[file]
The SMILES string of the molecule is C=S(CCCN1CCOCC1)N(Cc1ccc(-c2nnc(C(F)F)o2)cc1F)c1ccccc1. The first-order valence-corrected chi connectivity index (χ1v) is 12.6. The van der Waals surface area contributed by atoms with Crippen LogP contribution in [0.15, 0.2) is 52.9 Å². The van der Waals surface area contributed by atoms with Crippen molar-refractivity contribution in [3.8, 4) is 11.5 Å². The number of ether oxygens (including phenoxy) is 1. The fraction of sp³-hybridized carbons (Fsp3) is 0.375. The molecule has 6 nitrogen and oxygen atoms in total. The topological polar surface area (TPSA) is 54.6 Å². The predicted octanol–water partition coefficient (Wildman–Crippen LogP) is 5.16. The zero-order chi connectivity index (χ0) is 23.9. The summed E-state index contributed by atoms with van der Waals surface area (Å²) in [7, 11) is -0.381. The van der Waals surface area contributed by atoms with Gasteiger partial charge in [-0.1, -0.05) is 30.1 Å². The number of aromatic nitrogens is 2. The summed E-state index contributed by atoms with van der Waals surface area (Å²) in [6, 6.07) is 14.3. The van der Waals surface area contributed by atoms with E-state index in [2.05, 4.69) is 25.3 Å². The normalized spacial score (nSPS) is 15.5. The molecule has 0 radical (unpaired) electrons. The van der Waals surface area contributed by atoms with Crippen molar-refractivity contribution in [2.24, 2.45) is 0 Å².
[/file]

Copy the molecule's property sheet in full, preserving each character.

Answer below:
The SMILES string of the molecule is C=S(CCCN1CCOCC1)N(Cc1ccc(-c2nnc(C(F)F)o2)cc1F)c1ccccc1. The first-order valence-corrected chi connectivity index (χ1v) is 12.6. The van der Waals surface area contributed by atoms with Crippen LogP contribution in [0.15, 0.2) is 52.9 Å². The van der Waals surface area contributed by atoms with Crippen molar-refractivity contribution in [3.8, 4) is 11.5 Å². The number of ether oxygens (including phenoxy) is 1. The fraction of sp³-hybridized carbons (Fsp3) is 0.375. The molecule has 6 nitrogen and oxygen atoms in total. The topological polar surface area (TPSA) is 54.6 Å². The predicted octanol–water partition coefficient (Wildman–Crippen LogP) is 5.16. The zero-order chi connectivity index (χ0) is 23.9. The summed E-state index contributed by atoms with van der Waals surface area (Å²) in [7, 11) is -0.381. The van der Waals surface area contributed by atoms with Gasteiger partial charge in [-0.1, -0.05) is 30.1 Å². The number of aromatic nitrogens is 2. The summed E-state index contributed by atoms with van der Waals surface area (Å²) in [6, 6.07) is 14.3. The van der Waals surface area contributed by atoms with E-state index in [2.05, 4.69) is 25.3 Å². The normalized spacial score (nSPS) is 15.5. The molecule has 0 radical (unpaired) electrons. The van der Waals surface area contributed by atoms with Crippen molar-refractivity contribution in [2.24, 2.45) is 0 Å².